Friday, 5 September 2008

Drug policy

The ECB is taking steps to withdraw the crack cocaine of the Eurozone financial system, cheap liquidity. From the FT:
the cost of raising funds from the ECB against any kind of asset-backed bond or unsecured bank debt will rise, once the rules are implemented in February...

The most straightforward changes were an increase in the haircuts, or discount, applied to the worth of collateral. For asset-backed securities, such as mortgage-backed bonds, this was increased to a flat rate of 12 per cent from a base of 2 per cent. If a bank has created such a bond and kept it on balance sheet for repo purposes, a further 5 per cent haircut is added.

For normal unsecured bank debt, the haircut is also increased by 5 percentage points from a 1.5 per cent base.
As Willem Buiter points out, this is going to be interesting for those Eurozone banking systems that are suffering from a housing crash and a concomitant liquidity drought:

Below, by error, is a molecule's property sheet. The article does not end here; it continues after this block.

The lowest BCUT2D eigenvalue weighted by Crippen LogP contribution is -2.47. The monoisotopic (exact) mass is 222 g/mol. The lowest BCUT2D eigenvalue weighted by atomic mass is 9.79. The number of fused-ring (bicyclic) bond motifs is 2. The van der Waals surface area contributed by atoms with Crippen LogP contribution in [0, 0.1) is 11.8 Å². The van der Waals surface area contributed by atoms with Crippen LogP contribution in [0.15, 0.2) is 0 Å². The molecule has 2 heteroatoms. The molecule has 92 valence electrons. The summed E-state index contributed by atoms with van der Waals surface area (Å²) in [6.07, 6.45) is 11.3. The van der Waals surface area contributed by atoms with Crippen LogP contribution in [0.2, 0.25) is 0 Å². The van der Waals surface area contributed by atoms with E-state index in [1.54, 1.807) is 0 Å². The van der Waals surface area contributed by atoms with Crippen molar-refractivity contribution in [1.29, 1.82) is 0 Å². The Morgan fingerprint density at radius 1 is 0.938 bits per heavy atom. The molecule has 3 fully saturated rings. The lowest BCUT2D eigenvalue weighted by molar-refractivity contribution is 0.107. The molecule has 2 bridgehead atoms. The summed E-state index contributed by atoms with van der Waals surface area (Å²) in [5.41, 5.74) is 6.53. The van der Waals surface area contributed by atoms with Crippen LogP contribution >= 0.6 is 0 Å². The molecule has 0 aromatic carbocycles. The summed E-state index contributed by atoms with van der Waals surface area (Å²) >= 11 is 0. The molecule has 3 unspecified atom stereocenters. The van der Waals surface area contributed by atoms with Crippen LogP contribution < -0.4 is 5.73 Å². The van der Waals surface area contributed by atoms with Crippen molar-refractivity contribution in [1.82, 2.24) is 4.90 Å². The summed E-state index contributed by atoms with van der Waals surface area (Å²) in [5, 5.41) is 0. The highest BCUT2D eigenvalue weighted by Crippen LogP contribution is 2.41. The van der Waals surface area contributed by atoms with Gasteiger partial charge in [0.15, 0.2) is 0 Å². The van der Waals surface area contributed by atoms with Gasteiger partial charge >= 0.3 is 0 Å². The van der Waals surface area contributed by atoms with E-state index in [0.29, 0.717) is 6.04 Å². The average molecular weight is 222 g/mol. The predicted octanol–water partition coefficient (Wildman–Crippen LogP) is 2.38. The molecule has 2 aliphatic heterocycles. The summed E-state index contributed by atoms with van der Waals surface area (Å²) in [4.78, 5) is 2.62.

Between August 2007 and July 2008, the share of Spanish banks in the Eurosystem’s allocation of main refinancing operations and longer-term refinancing operations went up from about 4 percent to over 10.5 percent. The share of Irish banks went up from around 4.5 percent to 9.5 percent.
I still think Buiter is wrong on the central policy issue: the ECB should take (some limited) risk if by so doing it helps reliquify the financial system as a whole. But like him I applaud these steps towards stopping the gaming of the ECB's collateral facility. And I think this is a big signal to short Spanish and Irish banks with lots of 2005-2007 vintage mortgage exposure.

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